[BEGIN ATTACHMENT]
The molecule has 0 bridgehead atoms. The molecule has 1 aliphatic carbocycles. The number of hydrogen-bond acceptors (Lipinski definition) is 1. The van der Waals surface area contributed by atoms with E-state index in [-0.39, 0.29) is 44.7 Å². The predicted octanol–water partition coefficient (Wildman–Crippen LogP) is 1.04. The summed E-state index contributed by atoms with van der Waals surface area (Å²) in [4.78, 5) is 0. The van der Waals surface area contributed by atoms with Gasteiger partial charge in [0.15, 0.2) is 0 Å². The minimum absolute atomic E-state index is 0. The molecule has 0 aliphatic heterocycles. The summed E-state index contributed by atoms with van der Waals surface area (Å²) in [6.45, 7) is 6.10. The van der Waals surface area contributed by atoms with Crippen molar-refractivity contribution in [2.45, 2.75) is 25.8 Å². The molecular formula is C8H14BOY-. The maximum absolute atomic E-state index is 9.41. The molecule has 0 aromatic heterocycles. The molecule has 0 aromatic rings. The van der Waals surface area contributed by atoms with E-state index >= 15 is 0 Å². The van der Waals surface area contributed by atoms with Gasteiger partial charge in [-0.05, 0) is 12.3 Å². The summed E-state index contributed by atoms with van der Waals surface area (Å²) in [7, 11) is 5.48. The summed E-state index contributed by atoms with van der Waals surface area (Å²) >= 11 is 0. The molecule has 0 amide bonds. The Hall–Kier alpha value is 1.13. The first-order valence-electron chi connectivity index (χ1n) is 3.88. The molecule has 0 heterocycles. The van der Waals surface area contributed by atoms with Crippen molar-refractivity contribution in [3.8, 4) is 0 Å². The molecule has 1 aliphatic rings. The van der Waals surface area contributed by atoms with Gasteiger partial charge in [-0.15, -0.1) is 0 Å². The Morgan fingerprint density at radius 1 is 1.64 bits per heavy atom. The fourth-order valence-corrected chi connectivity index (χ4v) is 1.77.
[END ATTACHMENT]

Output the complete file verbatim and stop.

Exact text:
The molecule has 0 bridgehead atoms. The molecule has 1 aliphatic carbocycles. The number of hydrogen-bond acceptors (Lipinski definition) is 1. The van der Waals surface area contributed by atoms with E-state index in [-0.39, 0.29) is 44.7 Å². The predicted octanol–water partition coefficient (Wildman–Crippen LogP) is 1.04. The summed E-state index contributed by atoms with van der Waals surface area (Å²) in [4.78, 5) is 0. The van der Waals surface area contributed by atoms with Gasteiger partial charge in [0.15, 0.2) is 0 Å². The minimum absolute atomic E-state index is 0. The molecule has 0 aliphatic heterocycles. The summed E-state index contributed by atoms with van der Waals surface area (Å²) in [6.45, 7) is 6.10. The van der Waals surface area contributed by atoms with Crippen molar-refractivity contribution in [2.45, 2.75) is 25.8 Å². The molecular formula is C8H14BOY-. The maximum absolute atomic E-state index is 9.41. The molecule has 0 aromatic heterocycles. The molecule has 0 aromatic rings. The van der Waals surface area contributed by atoms with E-state index >= 15 is 0 Å². The van der Waals surface area contributed by atoms with Gasteiger partial charge in [-0.05, 0) is 12.3 Å². The summed E-state index contributed by atoms with van der Waals surface area (Å²) in [7, 11) is 5.48. The summed E-state index contributed by atoms with van der Waals surface area (Å²) >= 11 is 0. The molecule has 0 amide bonds. The Hall–Kier alpha value is 1.13. The first-order valence-electron chi connectivity index (χ1n) is 3.88. The molecule has 0 heterocycles. The van der Waals surface area contributed by atoms with Crippen molar-refractivity contribution in [3.8, 4) is 0 Å². The molecule has 1 aliphatic rings. The van der Waals surface area contributed by atoms with Gasteiger partial charge in [-0.15, -0.1) is 0 Å². The Morgan fingerprint density at radius 1 is 1.64 bits per heavy atom. The fourth-order valence-corrected chi connectivity index (χ4v) is 1.77.